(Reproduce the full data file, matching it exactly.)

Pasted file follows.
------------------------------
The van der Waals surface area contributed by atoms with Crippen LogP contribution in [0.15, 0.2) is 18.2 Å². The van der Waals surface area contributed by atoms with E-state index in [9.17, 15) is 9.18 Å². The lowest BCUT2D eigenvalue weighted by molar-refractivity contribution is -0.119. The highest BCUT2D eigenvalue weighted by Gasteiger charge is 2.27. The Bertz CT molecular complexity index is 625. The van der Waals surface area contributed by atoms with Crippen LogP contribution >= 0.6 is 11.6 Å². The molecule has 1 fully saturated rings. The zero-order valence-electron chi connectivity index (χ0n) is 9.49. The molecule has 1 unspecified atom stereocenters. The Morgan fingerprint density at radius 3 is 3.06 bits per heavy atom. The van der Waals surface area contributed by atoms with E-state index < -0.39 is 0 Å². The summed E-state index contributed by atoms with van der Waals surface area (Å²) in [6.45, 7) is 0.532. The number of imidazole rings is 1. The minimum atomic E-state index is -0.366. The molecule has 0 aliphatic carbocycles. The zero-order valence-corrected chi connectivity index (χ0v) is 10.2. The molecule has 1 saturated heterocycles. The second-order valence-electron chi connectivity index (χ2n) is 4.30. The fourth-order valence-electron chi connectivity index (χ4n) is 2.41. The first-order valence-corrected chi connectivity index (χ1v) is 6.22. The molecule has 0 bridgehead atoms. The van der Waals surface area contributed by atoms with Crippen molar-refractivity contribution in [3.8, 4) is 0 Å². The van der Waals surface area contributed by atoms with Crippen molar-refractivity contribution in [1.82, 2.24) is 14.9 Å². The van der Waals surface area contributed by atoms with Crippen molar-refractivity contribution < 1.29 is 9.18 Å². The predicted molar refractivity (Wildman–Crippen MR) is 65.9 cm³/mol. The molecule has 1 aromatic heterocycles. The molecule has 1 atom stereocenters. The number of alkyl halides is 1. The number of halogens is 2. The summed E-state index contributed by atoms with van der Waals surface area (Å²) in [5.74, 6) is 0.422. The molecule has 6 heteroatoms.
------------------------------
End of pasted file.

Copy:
The van der Waals surface area contributed by atoms with Crippen LogP contribution in [0.15, 0.2) is 18.2 Å². The van der Waals surface area contributed by atoms with E-state index in [9.17, 15) is 9.18 Å². The lowest BCUT2D eigenvalue weighted by molar-refractivity contribution is -0.119. The highest BCUT2D eigenvalue weighted by Gasteiger charge is 2.27. The Bertz CT molecular complexity index is 625. The van der Waals surface area contributed by atoms with Crippen LogP contribution >= 0.6 is 11.6 Å². The molecule has 1 fully saturated rings. The zero-order valence-electron chi connectivity index (χ0n) is 9.49. The molecule has 1 unspecified atom stereocenters. The Morgan fingerprint density at radius 3 is 3.06 bits per heavy atom. The van der Waals surface area contributed by atoms with E-state index < -0.39 is 0 Å². The summed E-state index contributed by atoms with van der Waals surface area (Å²) in [6.45, 7) is 0.532. The number of imidazole rings is 1. The minimum atomic E-state index is -0.366. The molecule has 0 aliphatic carbocycles. The zero-order valence-corrected chi connectivity index (χ0v) is 10.2. The molecule has 1 saturated heterocycles. The second-order valence-electron chi connectivity index (χ2n) is 4.30. The fourth-order valence-electron chi connectivity index (χ4n) is 2.41. The first-order valence-corrected chi connectivity index (χ1v) is 6.22. The molecule has 0 bridgehead atoms. The van der Waals surface area contributed by atoms with Crippen molar-refractivity contribution in [3.8, 4) is 0 Å². The van der Waals surface area contributed by atoms with Crippen molar-refractivity contribution in [1.82, 2.24) is 14.9 Å². The van der Waals surface area contributed by atoms with Crippen molar-refractivity contribution < 1.29 is 9.18 Å². The predicted molar refractivity (Wildman–Crippen MR) is 65.9 cm³/mol. The molecule has 1 aromatic heterocycles. The molecule has 1 atom stereocenters. The number of alkyl halides is 1. The number of halogens is 2. The summed E-state index contributed by atoms with van der Waals surface area (Å²) in [5.74, 6) is 0.422. The molecule has 6 heteroatoms.